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The Stanislavsky Acting System

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If you have taken or are currently taking a drama class, then chances are you are familiar with the Stanislavsky acting method. Constantin Stanislavsky gained prominence early in the 20th century both as an actor and a director. Known as the”Father of Method Acting”, Stanislavsky created an acting system that is founded on realism. Until today, this system continues to influence the various acting methods being used in America.

Imagination and Emotions

Stanislavsky believes that in order to achieve realism in acting, the stage actor must be able to believe the circumstances occurring in the play. Therefore, he must use his imagination. One effective method that you (as an actor) can use to achieve realism is by asking yourself the “what if” question: “What if this situation was really happening to me?”

It’s also not enough to rely on what’s written on the script about your character. It’s also a good idea to have a deeper understanding of your role by asking yourself some questions that can help you get to know your character more. “What does my character want?” “Where does my character come from and where does he wish to go?”

If you find it difficult to focus on your character’s emotions, it might help to imagine your motivation and objective instead. You can then translate your character’s motives into actions. For instance, does your character want to help or to sabotage someone? Or does he wish to chase or run away from a certain situation?

Overcoming Stage Fright

Stage fright is certainly one of the most common problems that a lot of beginning actors come across with. Even if you don’t have stage fright, there may be times when you feel tense performing in front of an audience. To help you overcome this anxiety, Stanislavsky recommends practicing to achieve “solitude in public”. You can start by picking out a small area in the stage and considering that as your private space. Gradually, you can start widening this private space until it becomes the entire stage.

Character-Building Exercises

Building your character involves more than just exploring his emotional condition. In the Stanislavsky acting system, actors are also encouraged to develop their characters from the outside. For instance, your character might have a certain way of walking or speaking. These seemingly little physical details can have a big impact on the development of your character.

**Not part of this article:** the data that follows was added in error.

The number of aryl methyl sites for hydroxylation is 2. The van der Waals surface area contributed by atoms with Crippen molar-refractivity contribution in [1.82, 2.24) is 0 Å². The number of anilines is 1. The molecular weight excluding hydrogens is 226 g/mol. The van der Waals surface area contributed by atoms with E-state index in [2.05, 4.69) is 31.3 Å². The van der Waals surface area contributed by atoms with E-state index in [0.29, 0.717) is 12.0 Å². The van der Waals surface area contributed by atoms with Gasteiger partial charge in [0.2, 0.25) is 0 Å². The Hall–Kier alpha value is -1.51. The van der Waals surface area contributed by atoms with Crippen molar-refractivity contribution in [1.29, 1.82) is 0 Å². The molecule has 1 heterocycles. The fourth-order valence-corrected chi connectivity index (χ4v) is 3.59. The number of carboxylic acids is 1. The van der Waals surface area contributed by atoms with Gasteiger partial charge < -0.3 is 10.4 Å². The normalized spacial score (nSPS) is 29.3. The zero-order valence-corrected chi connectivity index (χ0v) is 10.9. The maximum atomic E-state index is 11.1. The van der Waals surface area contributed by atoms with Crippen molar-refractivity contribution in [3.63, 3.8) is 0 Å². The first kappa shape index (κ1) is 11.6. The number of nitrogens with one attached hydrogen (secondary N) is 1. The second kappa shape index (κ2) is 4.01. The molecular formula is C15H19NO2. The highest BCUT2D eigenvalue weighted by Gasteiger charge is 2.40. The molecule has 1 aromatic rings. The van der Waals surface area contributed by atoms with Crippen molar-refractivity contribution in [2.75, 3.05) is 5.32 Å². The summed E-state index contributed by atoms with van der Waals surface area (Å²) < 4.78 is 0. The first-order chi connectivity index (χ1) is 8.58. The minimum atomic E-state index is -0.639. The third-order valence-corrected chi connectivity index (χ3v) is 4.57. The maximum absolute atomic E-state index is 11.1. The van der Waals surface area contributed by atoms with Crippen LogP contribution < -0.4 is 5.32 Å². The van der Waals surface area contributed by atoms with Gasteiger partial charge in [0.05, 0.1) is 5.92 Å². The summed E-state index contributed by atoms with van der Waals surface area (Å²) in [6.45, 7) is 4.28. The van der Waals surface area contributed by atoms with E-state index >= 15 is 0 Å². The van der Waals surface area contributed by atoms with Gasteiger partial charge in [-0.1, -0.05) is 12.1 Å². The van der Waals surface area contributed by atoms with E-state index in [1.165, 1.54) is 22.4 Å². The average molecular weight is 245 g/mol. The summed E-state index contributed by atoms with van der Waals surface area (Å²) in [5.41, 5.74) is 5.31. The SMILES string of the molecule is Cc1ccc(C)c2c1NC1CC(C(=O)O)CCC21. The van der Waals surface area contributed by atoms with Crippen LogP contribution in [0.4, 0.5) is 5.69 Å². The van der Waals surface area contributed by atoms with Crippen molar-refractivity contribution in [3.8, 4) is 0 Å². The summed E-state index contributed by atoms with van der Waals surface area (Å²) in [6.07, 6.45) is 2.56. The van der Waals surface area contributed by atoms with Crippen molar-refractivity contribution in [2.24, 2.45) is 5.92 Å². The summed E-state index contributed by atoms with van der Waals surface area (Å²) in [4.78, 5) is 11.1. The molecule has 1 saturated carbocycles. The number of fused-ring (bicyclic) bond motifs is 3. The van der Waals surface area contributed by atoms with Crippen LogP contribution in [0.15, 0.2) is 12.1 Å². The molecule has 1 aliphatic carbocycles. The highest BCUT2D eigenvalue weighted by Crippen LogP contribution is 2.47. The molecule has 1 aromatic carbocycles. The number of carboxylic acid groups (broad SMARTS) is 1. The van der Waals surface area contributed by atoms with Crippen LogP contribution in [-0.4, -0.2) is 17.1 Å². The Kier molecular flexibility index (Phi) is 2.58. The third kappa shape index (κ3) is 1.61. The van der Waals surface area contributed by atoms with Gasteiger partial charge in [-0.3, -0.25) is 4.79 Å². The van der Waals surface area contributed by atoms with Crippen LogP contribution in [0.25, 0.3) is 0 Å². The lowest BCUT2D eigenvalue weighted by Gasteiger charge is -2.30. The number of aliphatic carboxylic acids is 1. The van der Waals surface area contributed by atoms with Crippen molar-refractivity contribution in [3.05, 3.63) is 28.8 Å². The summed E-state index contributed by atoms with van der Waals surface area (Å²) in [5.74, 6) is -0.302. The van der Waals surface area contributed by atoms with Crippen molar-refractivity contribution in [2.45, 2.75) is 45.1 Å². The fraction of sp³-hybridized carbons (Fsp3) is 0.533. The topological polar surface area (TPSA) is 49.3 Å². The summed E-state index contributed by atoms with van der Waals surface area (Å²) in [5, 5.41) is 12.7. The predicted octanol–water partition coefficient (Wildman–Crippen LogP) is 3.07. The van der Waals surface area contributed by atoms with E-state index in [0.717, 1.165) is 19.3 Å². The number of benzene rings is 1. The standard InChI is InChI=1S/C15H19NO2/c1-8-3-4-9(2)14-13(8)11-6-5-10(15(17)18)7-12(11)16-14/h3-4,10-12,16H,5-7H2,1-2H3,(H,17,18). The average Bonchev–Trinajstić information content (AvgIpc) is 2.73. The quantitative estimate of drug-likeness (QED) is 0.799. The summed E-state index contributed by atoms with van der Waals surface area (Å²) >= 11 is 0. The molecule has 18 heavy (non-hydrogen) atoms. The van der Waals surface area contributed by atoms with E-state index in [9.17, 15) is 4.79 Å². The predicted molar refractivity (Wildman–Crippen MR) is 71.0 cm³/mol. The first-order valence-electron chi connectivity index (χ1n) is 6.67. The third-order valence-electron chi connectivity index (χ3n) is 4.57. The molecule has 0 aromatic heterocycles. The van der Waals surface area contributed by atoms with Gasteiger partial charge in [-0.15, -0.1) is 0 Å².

What To Expect From The Stanislavsky System

Relaxation exercises are an important part of the Stanislavsky acting method. Once you have accomplished these exercises, you can then begin working on your concentration. For advanced actors, they can improve concentration through “emotional memory exercises” (also known as “sensory exercises”). These exercises involve re-creating the circumstances of the scene in his imagination. For instance, if the scene requires you to look guilty, you might want to recall a similar situation where you also did something terrible but did not want to admit to it right away.

As mentioned, the character’s physicality is also emphasized in the Stanislavsky acting system. Expect to spend a lot of time practicing your speech. You might also be required to take other performing classes that can contribute to your acting as well, such as singing and dance.

Filed under Acting Methods
Jul 12, 2011

DIY Acting Techniques

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DIY Acting TechniquesMost people have dreamed of becoming a famous actor at one time or another. For the majority of these people, it’s just a passing fancy—an entertaining daydream to pass the time. These people really don’t have the desire to seriously pursue acting. Then there are those people who give it a halfhearted attempt. They join a play or two, take some acting classes, but eventually give up when they discover how tough the acting industry is. And then there are those aspiring actors who cannot imagine themselves pursuing any other career. If you think you belong to the last group, then it’s time to see if you have what it takes. Before you invest in an expensive drama school or move to New York or LA, take a look at these DIY acting techniques that you can do by yourself.

Observe veteran actors

One of the easiest ways to learn acting techniques is by simply watching and observing actors that you idolize. If you don’t have a particular favorite actor, then try observing well-recognized or award-winning actors and actresses. Buy, rent or download the films which garnered them awards and study their performances. This will mean watching the film a couple of times. During the first time, watch the film as you would normally watch any movie. The second time around, pay close attention to the acting of the actor. Observe how the actor plays his character, and take notes if you must.

Mimic the performance of the actors

Another effecting acting technique would be to mimic the actor in various scenes in the movie. Not only will this allow you to try acting firsthand, but it will also make you aware of the many subtleties that are involved in acting. These subtle details go unnoticed most of the time, but as you mimic the actor, you will learn how simple details like a nod of the head or a half-smile can have a huge impact on a scene.